Rating: 7 out of 10 Bites
Directed by Jimmy Weber, Eat tells the story of an aging young woman named Novella (Meggie Maddock), who is desperately trying to make it in the dog-eat-dog world of the Hollywood Z-lister. She hasn’t landed a role in over three years, and her savings ran dry months ago. Despite her desperate attempts to live like the Hollywood elite with Starbucks and glitzy clothing, Novella is in debt, and she’s on a downward spiral to nowhere.
We watch as she pinballs from audition waiting room to booze-soaked night club and back again, until she finally begins to unravel. She develops the strange nervous habit of chewing off pieces of her own flesh, which quickly escalates into an all-consuming problem.
As far as horror movies go, Eat offers something unexpected. There are no supernatural elements, no monsters, and no real jump scares, yet it’s one of the more disturbing movies I’ve seen as of late. It’s terrifying in a real world, descent-into-the-inescapable-undertow-of-depression sort of way. And while the subject Eat explores may be real, the execution is surreal, disturbing, and bloody as hell.
As a whole, Eat doesn’t have the makings of a Hollywood box-office hit; its a relatively low-budget film with acting that, for the most part, reflects that. Meggie Maddock is perhaps the only actress worth noting; her performance as the disturbed Novella McClure is both tragic and convincing, and although her delivery isn’t always perfect, it’s hard to imagine Novella played by anyone else.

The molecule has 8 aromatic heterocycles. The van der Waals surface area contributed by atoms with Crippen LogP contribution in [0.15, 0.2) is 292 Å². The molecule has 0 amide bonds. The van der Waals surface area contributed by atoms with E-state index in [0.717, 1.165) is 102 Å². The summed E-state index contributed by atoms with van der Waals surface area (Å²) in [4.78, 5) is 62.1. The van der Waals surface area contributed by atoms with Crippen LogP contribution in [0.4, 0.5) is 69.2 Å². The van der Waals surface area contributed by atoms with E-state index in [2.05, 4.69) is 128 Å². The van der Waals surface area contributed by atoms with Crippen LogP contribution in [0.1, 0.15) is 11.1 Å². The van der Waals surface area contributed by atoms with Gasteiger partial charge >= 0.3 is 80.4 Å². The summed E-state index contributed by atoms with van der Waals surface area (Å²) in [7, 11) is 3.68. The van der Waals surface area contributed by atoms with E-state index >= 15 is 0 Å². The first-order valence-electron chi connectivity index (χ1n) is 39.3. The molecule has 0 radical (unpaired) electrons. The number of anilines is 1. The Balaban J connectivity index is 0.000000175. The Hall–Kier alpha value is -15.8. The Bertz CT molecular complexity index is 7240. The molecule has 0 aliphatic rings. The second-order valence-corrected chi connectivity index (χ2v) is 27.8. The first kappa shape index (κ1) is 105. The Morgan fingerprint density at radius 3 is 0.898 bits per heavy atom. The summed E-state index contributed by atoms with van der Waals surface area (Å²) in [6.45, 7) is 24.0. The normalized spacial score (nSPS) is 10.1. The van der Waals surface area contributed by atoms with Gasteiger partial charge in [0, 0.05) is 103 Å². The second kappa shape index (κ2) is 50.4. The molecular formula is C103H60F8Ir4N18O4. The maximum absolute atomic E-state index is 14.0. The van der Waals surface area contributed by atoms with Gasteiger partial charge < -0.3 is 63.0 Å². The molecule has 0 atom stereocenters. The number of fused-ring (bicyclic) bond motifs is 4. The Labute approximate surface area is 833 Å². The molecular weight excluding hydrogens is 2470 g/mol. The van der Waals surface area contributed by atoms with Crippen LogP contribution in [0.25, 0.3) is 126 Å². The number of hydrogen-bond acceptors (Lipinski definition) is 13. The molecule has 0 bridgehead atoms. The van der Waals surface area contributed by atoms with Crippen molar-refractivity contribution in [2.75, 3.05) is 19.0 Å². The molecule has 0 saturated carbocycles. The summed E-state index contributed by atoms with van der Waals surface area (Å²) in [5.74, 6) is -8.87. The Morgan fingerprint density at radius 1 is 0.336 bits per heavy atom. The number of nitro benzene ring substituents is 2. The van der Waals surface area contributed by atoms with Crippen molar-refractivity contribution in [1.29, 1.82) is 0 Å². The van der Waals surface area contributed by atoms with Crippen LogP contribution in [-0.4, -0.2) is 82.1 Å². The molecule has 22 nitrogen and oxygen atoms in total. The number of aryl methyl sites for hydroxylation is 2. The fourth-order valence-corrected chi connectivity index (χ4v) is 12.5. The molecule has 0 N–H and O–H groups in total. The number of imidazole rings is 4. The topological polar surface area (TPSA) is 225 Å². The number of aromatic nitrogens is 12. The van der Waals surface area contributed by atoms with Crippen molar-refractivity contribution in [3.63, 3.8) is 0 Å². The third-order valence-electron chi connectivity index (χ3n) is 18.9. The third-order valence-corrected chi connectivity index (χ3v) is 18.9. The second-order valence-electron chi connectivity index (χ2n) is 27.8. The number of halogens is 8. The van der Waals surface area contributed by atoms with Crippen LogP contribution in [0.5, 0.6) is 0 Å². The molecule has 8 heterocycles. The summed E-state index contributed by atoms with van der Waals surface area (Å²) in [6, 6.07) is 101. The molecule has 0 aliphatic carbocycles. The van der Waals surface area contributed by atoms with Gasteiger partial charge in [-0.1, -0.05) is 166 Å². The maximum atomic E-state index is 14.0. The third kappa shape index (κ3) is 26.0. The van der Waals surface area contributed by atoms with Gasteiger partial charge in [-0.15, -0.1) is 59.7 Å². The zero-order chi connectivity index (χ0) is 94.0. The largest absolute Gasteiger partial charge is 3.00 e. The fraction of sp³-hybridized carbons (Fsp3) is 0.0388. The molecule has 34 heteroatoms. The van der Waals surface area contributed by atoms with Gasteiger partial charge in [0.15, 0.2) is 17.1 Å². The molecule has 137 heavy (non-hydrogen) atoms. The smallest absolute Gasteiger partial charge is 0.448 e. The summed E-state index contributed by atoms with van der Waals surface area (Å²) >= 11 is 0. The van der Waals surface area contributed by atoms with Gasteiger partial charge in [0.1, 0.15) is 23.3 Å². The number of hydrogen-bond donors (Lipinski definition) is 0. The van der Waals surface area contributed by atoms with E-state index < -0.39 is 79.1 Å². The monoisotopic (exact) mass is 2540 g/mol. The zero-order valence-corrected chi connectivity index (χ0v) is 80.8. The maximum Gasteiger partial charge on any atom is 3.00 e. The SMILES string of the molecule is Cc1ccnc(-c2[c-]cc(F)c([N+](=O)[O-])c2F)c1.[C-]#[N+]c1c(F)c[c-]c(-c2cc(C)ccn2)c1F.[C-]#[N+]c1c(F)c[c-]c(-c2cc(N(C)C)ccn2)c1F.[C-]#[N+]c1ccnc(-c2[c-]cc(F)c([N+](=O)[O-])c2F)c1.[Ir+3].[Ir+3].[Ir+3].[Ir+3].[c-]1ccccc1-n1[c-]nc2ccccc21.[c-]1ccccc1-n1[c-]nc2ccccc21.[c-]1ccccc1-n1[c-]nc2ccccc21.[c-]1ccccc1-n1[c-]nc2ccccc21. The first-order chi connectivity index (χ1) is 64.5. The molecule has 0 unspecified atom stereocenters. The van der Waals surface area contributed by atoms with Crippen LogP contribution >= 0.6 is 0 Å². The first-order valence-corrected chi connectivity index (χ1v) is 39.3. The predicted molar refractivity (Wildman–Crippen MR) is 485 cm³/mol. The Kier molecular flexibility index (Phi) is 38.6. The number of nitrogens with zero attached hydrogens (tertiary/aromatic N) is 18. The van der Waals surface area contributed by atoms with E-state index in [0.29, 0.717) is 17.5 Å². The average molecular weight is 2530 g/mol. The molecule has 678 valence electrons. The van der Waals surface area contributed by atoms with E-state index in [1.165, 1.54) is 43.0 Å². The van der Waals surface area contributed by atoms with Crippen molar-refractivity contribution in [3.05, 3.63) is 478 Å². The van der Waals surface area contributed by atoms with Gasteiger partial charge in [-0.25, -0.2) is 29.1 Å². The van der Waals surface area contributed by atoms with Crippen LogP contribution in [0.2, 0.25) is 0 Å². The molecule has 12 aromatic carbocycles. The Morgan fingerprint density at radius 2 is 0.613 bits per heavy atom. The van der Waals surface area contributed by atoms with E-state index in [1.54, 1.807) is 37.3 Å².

Another noteworthy aspect of the film is certainly the cinematography. Again, it’s not perfect (Let’s be real, nothing about this movie is.), but its worth mentioning because it manages to tell a story of its own. The film revolves around Novella, and while we are introduced to other characters, none of them play too big of a role in her life. Quite often, we see Novella in solitude, sans any form of dialogue, allowing imagery and camerawork to tell part of the story. It’s in these scenes that we get the clearest glimpses into her development as a character and her inevitable descent.
Eat definitely isn’t going to win any awards. It’s flawed, but so are so many great movies in this genre. Learn to embrace the flaws, or at least try to ignore them, because watching this movie makes for a hell of a good time.
Streaming: Amazon Prime